Dear Katie, my indoor cat seems bored.
My indoor cat likes to play occasionally, but I feel like she might be a bit bored. How can I use toys or food to help?
Enrichment for cats is so important, especially when they’re exclusively inside the home. Felines have an innate desire to hunt, play, and explore, so it’s essential to provide stimulation in these areas, allowing for the expression of natural behaviours.
Some cats may be active with toys – you can easily encourage this healthy habit, join in with games, and provide a variety of toys. However, you do have some indoor cats that may not be toy-driven. In these instances, using food as a form of mental enrichment can certainly help. Let’s explore how.
How to use food as enrichment for indoor cats
Indoor cats are not organically exposed to the good bacteria that occupy our microbiome. In contrast, wild cats have been shown to roll their meat in soil: it’s theorised that they do this to cultivate their digestive system with soil-based microbes (in other words, good bacteria) that guard the walls of the digestive system.
Why does this matter? Because good bacteria protects against the entry of ‘bad’ bacteria, pathogens, and inappropriate food particles into the blood and supports the absorption of immune-boosting nutrients. It cultivates a robust microbiome, which is essential for your cat’s physical and emotional well being.
To ensure your mog doesn’t miss out on all the fantastic bacteria she’d encounter hunting outside, you could try adding a broad-spectrum probiotic to her diet.
Although they are obligate carnivores, cats naturally choose to cleanse their digestive system by eating fibre; this is often in the form of grass or from the fur or feathers of prey. As indoor cats do not have access to this fibre, some end up resorting to house plants, which, in certain cases, can be toxic.
It’s a great idea to offer your friend fibre such as cat grass: you can either grow your own or stock up at most pet stores, where it’s readily available to buy. This is also wonderful for outdoor cats with a tendency to nibble on outside grass that may be chemically treated.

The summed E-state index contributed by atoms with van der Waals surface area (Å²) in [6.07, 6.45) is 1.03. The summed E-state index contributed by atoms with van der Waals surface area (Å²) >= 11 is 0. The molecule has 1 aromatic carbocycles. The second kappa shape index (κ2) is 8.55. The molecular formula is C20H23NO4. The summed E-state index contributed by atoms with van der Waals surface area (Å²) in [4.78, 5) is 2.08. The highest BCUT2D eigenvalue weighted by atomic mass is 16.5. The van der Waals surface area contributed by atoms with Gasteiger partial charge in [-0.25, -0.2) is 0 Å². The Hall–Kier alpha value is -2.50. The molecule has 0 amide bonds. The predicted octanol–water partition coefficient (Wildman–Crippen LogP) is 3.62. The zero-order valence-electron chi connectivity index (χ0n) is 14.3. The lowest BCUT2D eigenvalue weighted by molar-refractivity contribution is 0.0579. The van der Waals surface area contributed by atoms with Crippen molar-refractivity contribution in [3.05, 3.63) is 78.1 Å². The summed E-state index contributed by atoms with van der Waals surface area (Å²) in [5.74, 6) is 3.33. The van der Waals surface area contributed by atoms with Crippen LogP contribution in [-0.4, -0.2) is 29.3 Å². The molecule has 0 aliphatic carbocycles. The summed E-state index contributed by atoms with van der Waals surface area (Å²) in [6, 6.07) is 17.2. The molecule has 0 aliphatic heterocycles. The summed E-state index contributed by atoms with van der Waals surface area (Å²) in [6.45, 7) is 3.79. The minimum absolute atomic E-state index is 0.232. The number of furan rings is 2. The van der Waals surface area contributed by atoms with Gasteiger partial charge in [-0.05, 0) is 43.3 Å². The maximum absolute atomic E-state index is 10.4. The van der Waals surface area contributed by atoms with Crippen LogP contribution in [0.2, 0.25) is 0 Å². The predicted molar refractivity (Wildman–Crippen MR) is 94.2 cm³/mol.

It’s a smart idea to mimic hunting scenarios. Cats love to chase and will hunt even if they’re not hungry for food: it’s an instinctive urge they are programmed to fulfil.
A recent study found that delivering meals to cats via a puzzle feeder led to reduced signs of stress, contributed to weight loss, decreased aggression towards humans and other cats, and lowered anxiety and fear levels. Consider feeding their meals in a puzzle feeder, so they have to ‘hunt’ for their meal – you could even provide an additional outlet by hanging a piece of air-dried meat or a treat from a string, just out of reach. I’ve even known owners to introduce live crickets for stimulation!
Depending on the diet your cat is fed, you could increase the length of mealtimes by feeding whole prey such as frozen chickens and meaty bones, such as chicken wings. This encourages house felines to chew much as they would in the wild and stimulates the mind.
Do note: if you give your cat a bone, it’s always crucial to monitor them and check they’re chewing on these safely, especially when they’re new to eating bones.
Cats have a strong preference for clean, flowing water due to their low thirst drive. Why not purchase a cat fountain to encourage drinking? The running water can be more enticing to felines than a still water bowl, which many don’t favour. The sound and motion of a water fountain are also very intriguing to mogs, especially the playful ones.
I hope these tips help and lead to one highly entertained cat!